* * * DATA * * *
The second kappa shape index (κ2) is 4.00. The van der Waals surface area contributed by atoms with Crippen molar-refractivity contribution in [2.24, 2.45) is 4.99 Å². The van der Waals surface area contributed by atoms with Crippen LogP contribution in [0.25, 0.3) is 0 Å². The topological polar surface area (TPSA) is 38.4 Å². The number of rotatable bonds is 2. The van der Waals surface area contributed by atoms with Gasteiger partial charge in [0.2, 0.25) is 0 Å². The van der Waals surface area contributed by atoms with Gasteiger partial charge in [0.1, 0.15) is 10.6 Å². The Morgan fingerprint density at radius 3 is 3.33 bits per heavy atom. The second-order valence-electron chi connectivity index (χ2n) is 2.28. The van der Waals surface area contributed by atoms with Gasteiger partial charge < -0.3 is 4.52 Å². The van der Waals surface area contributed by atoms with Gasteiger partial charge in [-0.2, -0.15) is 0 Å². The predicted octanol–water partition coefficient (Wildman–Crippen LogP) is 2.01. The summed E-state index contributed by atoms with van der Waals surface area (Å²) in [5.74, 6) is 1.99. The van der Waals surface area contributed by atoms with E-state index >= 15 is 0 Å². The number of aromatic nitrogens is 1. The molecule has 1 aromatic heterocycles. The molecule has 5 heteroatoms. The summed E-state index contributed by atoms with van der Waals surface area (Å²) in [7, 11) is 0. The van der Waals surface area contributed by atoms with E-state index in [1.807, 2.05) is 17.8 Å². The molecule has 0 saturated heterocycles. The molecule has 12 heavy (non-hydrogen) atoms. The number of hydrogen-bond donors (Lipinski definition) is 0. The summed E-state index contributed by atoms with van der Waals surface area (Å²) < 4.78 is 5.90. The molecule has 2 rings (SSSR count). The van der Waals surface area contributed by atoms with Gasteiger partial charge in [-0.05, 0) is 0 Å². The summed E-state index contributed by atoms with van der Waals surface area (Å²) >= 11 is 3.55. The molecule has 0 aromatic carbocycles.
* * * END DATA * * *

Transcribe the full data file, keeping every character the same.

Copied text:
The second kappa shape index (κ2) is 4.00. The van der Waals surface area contributed by atoms with Crippen molar-refractivity contribution in [2.24, 2.45) is 4.99 Å². The van der Waals surface area contributed by atoms with Crippen LogP contribution in [0.25, 0.3) is 0 Å². The topological polar surface area (TPSA) is 38.4 Å². The number of rotatable bonds is 2. The van der Waals surface area contributed by atoms with Gasteiger partial charge in [0.2, 0.25) is 0 Å². The van der Waals surface area contributed by atoms with Gasteiger partial charge in [0.1, 0.15) is 10.6 Å². The Morgan fingerprint density at radius 3 is 3.33 bits per heavy atom. The second-order valence-electron chi connectivity index (χ2n) is 2.28. The van der Waals surface area contributed by atoms with Gasteiger partial charge < -0.3 is 4.52 Å². The van der Waals surface area contributed by atoms with Gasteiger partial charge in [-0.2, -0.15) is 0 Å². The predicted octanol–water partition coefficient (Wildman–Crippen LogP) is 2.01. The summed E-state index contributed by atoms with van der Waals surface area (Å²) in [5.74, 6) is 1.99. The van der Waals surface area contributed by atoms with E-state index >= 15 is 0 Å². The number of aromatic nitrogens is 1. The molecule has 1 aromatic heterocycles. The molecule has 5 heteroatoms. The summed E-state index contributed by atoms with van der Waals surface area (Å²) in [7, 11) is 0. The van der Waals surface area contributed by atoms with E-state index in [1.807, 2.05) is 17.8 Å². The molecule has 0 saturated heterocycles. The molecule has 12 heavy (non-hydrogen) atoms. The number of hydrogen-bond donors (Lipinski definition) is 0. The summed E-state index contributed by atoms with van der Waals surface area (Å²) < 4.78 is 5.90. The molecule has 2 rings (SSSR count). The van der Waals surface area contributed by atoms with Gasteiger partial charge in [-0.05, 0) is 0 Å². The summed E-state index contributed by atoms with van der Waals surface area (Å²) >= 11 is 3.55. The molecule has 0 aromatic carbocycles.